Cal Mills headshot, brown curly hair and dark t shirt

Cal Mills

Please tell us a bit about yourself and your background.

Hello, I’m Cal and I’m from Harrogate, a small town in North Yorkshire, not too far from Leeds. Throughout school, particularly during A-levels, I was never quite sure I wanted to make the step up to university studies, this was possibly due to personal circumstances which impacted my A-Levels, as well as the enormous shift in lifestyle that university inevitably brings. I could never envisage myself living in student halls and going out every night, because that isn’t me… 

However, after taking two years out after Sixth Form working, and actually dropping out of my initial course at Leeds, I eventually returned after accepting an offer from Leeds for BA Ancient History and History during the first lockdown. I was unaware that hundreds of other students were in a similar position to me, and that I could enjoy my university experience as much as anyone, despite still living at home. In many ways, the lockdowns allowed me to realise this and understand that my passions, for instance studying history or running, could be extended even further by Leeds’ facilities, staff, and range of extracurricular actives.  

Why did you choose to study your particular course and why did you choose the University of Leeds?

With the benefit of hindsight, I think that many prospective students, myself included in that position, could possibly think that pre-20th Century history can be difficult to engage with – I wished to continue subjects covered at school in order to feel more comfortable. Thus, I started on Leeds’ International History and Politics course and quickly realised I had outgrown multiple subjects that I thought I loved and eventually dropped out. Having never studied any ancient history (apart from watching Gladiator), BA Ancient History and History felt hugely out of my comfort zone, but I certainly wouldn’t change the prolonged process of finally finding the course I love. Having the freedom to explore the widest range of historical periods, from the foundation of Rome in 700 B.C. to the Vietnam War, has allowed me to understand conflicting historiography and become a naturally more rounded historian.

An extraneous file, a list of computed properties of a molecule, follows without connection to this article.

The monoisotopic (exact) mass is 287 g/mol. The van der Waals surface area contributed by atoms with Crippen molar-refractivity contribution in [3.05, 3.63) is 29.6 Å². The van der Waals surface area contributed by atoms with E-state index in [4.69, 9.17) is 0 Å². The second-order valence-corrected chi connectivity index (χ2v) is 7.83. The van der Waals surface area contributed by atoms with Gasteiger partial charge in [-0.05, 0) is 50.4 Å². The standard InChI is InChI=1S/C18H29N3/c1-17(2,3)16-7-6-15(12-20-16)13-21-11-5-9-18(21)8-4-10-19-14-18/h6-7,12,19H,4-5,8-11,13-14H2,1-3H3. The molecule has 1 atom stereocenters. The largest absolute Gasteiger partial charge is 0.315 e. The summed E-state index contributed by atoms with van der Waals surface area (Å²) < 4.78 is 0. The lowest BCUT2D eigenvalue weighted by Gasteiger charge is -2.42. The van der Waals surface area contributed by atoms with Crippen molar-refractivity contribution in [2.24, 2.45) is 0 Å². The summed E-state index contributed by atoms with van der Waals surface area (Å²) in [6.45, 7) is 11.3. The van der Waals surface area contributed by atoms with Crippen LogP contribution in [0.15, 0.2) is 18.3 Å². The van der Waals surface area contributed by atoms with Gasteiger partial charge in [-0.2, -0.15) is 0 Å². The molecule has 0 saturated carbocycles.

For me, the on-campus atmosphere and facilities at Leeds were almost incomparable to any other university I visited prior – I don’t think anyone can disagree that the architecture, sense of community and ability to move around campus so effortlessly is a big part of their choice. Equally, the ability to study in such a prestigious university so close to a vibrant, upcoming city like Leeds is a huge benefit. 

However, I can’t talk about ‘why Leeds?’ without talking about Access to Leeds (A2L), which without this entry programme, I would not be studying at university right now. A2L provided me an opportunity to study at my number one choice, with the support and entry requirements that perfectly matched my current personal circumstances during A-Levels. If you’re in struggling in anyway and aren’t sure whether you can achieve the grades to get into Leeds, definitely have a look at A2L ! 

What has been the best aspect of your course so far? 

Without a doubt, the most exciting aspect of my course has been the freedom to explore areas of history I would never have had the opportunity to study. Being from Yorkshire, we are surrounded with abundances of local history dating back to the Roman settlement in Britain, throughout my first two years at Leeds the Roman town at Aldborough has inspired multiple pieces of coursework. Unlike school, university undoubtedly grants you the freedom to discover areas of history which interest you, allowing you yo thrive in an environment where you are working closely with your personal curiosities. 

In addition, the opportunity to represent Leeds as a Student Ambassador on Open Days has been a privilege. Being acknowledged by my academic professors for my studies and having the opportunity to talk to prospective students who are considering Leeds is, for me, what university is all about.   

Can you tell us about some of the exciting projects you have completed as part of your degree? 

Being a joint honours student has allowed me to enrol on various modules offered by alternative schools within the University of Leeds. Possibly my favourite module has been ‘Introduction to World Cinema’, particularly the end of term comparative exercise where two films of my choosing could be explored in relation to socio-political developments in the real world.